What is wine law? This is a common question I receive whenever I tell people I focus on wine law. The answer, more or less, amounts to this: wine law in the U.S. entails many areas of the law and several different government agencies. Wine law is not one set of laws, nor one area of law. The topic spawns centuries of history (in the U.S. and outside), several federal statutes, multiple agency regulations, fifty-one differing state and district laws, international trade agreements, and much more.
In part, the above is because of the history of wine regulation in America and throughout the world (namely, Europe or the “Old World”). In fact, it is quite daunting to study contemporary laws and regulations governing the wine industry without understanding the complex history of alcohol regulation in the United States or the development of the European philosophy on wine. The more I go back and re-read the Puritan influence in the early colonies and pre-Prohibition attitudes, the more I understand the development of our modern alcohol beverage system and laws.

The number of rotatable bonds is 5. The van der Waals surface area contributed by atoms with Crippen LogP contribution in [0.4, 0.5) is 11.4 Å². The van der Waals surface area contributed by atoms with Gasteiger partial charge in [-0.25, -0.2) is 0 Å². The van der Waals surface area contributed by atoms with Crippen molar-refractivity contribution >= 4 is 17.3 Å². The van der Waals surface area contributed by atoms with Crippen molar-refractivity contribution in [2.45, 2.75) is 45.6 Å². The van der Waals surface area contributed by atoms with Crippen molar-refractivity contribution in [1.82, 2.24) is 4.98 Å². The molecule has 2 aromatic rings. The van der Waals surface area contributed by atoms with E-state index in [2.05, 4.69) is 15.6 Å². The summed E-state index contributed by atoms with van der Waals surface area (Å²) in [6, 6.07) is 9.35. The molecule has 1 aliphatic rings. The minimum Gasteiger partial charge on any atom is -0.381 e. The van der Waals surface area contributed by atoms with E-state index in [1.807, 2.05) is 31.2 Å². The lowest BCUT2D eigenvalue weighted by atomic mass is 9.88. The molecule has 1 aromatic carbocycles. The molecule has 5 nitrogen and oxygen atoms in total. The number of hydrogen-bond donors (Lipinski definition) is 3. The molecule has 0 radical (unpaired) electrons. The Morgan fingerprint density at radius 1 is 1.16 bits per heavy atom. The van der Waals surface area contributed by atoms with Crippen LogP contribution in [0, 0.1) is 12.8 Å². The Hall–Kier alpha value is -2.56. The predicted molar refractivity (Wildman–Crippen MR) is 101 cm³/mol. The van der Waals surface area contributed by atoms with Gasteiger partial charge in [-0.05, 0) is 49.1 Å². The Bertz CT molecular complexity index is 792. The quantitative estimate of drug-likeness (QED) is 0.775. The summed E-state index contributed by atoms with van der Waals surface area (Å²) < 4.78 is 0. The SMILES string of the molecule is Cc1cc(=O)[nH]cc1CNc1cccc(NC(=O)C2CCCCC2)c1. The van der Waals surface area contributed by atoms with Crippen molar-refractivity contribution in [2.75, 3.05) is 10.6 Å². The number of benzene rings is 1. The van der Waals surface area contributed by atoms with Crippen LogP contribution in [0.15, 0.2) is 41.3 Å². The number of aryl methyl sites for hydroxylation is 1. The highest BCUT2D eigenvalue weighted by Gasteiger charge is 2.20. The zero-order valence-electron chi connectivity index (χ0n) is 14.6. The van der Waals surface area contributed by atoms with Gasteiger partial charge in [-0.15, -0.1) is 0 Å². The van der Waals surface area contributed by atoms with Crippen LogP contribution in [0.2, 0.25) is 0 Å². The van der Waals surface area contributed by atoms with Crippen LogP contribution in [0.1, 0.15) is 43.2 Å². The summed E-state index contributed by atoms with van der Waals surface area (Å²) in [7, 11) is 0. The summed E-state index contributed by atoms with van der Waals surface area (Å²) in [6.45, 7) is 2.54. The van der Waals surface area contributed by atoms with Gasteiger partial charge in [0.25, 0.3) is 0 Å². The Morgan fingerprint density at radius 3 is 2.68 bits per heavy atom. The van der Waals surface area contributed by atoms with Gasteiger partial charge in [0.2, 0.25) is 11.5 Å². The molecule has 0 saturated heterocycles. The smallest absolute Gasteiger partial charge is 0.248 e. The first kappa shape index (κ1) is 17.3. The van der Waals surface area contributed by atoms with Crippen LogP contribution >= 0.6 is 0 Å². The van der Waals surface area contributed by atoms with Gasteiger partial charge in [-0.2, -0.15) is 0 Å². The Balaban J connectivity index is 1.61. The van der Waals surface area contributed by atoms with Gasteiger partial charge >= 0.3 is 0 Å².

For now, rest assured that wine law includes the following: labeling, permits and licenses (including, but not limited to, retail, wholesale, importing, and production), appellations of origin and geographical indications, trademark, intellectual property, direct shipping (from wineries to consumers, among other issues), international agreements (including TRIPS and bilateral wine trade agreements), environmental law, regulatory compliance (federal and state, and multiple agencies), contracts, property and real estate, health, business law, e-commerce, tax, trade, and employment law. Wine law, however, is not exclusive to the above—and given the intricacy of both the substance and its past, the law of wine probably never will be.